Politics, Business & Culture in the Americas

How a Journalist Helped Spark an Anti-Corruption Wave in Panama

Lee en Español Running for office was never in Gabriel Silva’s plans. The 30-year-old lawyer, who on July 1 will begin his first term as a member of Panama’s Congress, was moved to enter politics out of desperation.  “Seeing the same corrupt politicians who have been there since I was born seeking re-election made me … Read more


Are Mexicans Imagining Their Corruption Problem?

To hear some political elites tell it, Mexicans shouldn’t worry too much about corruption. Despite polls showing that citizens’ perception of corruption is higher than ever, President Enrique Peña Nieto and members of his government have recently suggested that the use of social networks has simply made long-existing crookedness more visible. Rather than fully accepting … Read more


The Next Step in Mexico’s Corruption Fight

Mexicans are fed up with graft, though their elected leaders have been slow to respond. Now, thanks to an increasingly vocal civil society, there are signs that impunity might no longer be certain, and that corrupt officials can expect political consequences for their misdeeds. “Mexico has awakened to notice that many of the dysfunctionalities of … Read more


Guatemalans Ousted Their President In 2015. Now They’re After His Replacement.

This article has been updated. It took more than 20,000 protesters marching in the streets of Guatemala City to force then-President Otto Pérez Molina to resign and face corruption charges in 2015. Two years later, Pérez Molina is gone – but the thousands of anti-corruption protesters are back, and they’re taking aim at the new president, Jimmy … Read more


How Mexico’s Anti-Corruption Fight Went Off-Track

Eighteen months ago, I wrote in AQ about the success of Mexico’s citizen-driven corruption fight in Congress. Civil society groups, academics and activists had pushed for the rejection of a watered-down anti-corruption bill and instead presented their own, sharpened version of the legislation. This citizen’s bill, called #Ley3de3 (or #Law3of3) promised not only to help identify, … Read more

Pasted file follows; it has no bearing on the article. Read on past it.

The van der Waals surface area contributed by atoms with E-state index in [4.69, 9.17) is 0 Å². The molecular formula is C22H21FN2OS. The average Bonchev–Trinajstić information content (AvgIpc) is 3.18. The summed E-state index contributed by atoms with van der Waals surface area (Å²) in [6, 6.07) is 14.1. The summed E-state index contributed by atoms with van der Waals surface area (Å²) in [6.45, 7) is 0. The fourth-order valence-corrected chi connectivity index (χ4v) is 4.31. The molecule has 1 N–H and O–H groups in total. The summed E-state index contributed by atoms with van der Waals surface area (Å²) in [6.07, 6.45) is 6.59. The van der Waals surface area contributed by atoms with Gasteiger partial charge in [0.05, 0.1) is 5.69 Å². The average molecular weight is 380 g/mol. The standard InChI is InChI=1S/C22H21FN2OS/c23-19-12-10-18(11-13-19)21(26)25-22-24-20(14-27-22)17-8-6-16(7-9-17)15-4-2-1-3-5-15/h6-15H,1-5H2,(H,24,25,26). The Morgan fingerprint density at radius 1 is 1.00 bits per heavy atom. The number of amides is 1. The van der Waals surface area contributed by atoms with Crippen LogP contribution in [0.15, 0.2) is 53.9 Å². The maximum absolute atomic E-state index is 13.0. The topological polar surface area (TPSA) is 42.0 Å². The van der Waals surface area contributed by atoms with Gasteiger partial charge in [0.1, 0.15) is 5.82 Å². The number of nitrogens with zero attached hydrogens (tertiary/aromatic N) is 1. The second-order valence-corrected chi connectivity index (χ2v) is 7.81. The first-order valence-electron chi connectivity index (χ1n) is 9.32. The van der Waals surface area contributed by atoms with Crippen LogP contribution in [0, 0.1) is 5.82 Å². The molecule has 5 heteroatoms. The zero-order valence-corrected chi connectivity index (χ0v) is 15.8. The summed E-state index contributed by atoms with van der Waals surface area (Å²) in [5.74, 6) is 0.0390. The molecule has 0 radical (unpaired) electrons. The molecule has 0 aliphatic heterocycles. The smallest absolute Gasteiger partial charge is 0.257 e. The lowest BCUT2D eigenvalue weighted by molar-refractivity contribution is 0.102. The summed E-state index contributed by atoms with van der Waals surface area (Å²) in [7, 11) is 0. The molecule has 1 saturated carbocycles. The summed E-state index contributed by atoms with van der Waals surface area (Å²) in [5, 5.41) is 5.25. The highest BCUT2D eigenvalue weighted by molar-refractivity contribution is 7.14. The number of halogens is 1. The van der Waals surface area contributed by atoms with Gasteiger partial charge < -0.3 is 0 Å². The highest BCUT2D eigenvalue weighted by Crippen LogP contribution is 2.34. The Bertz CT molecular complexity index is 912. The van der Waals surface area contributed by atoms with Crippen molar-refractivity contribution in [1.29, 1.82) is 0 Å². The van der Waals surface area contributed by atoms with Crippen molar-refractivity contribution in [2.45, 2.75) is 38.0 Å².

On Corruption, They Still Don’t Get It

If you were a Mexican attorney general allegedly hiding your Ferrari from tax authorities, a former Brazilian minister trying to squirrel away $16 million in ill-gotten cash, or a Uruguayan vice president accused of using official funds to buy jewelry – well, you just had a very bad week. All of them got caught, in one … Read more


Rio’s Olympics Were a Raging Success! Really!

No matter what you may have read elsewhere, Rio de Janeiro’s 2016 Olympic Games were a massive success. OK, so the event was billed by former President Luiz Inácio Lula da Silva as Brazil’s time to shine, “an opportunity without equal, increasing Brazilians’ self-esteem, consolidating recent achievements and inspiring new progress.” On that front, it’s … Read more


Rio de Janeiro’s Party Is Over. Who Pays the Bill?

I teach at the State University of Rio de Janeiro, one of the most important educational institutions in Brazil, with more than 30,000 students. Broad programs of affirmative action have ensured that many of those students are from poor backgrounds, often the first members of their families to go to college. They are part of … Read more


Pardinas: Mexico Needs an International Commission to Explore Espionage Claims

Mexico is experiencing a dramatic crisis in leadership and should call an international commission to investigate reports that spyware bought by federal agencies to uncover criminal activity was instead turned on critics like lawyers, journalists and anti-corruption activists, said Juan E. Pardinas, one of Mexico’s leading transparency advocates and one of the espionage targets. Pardinas … Read more

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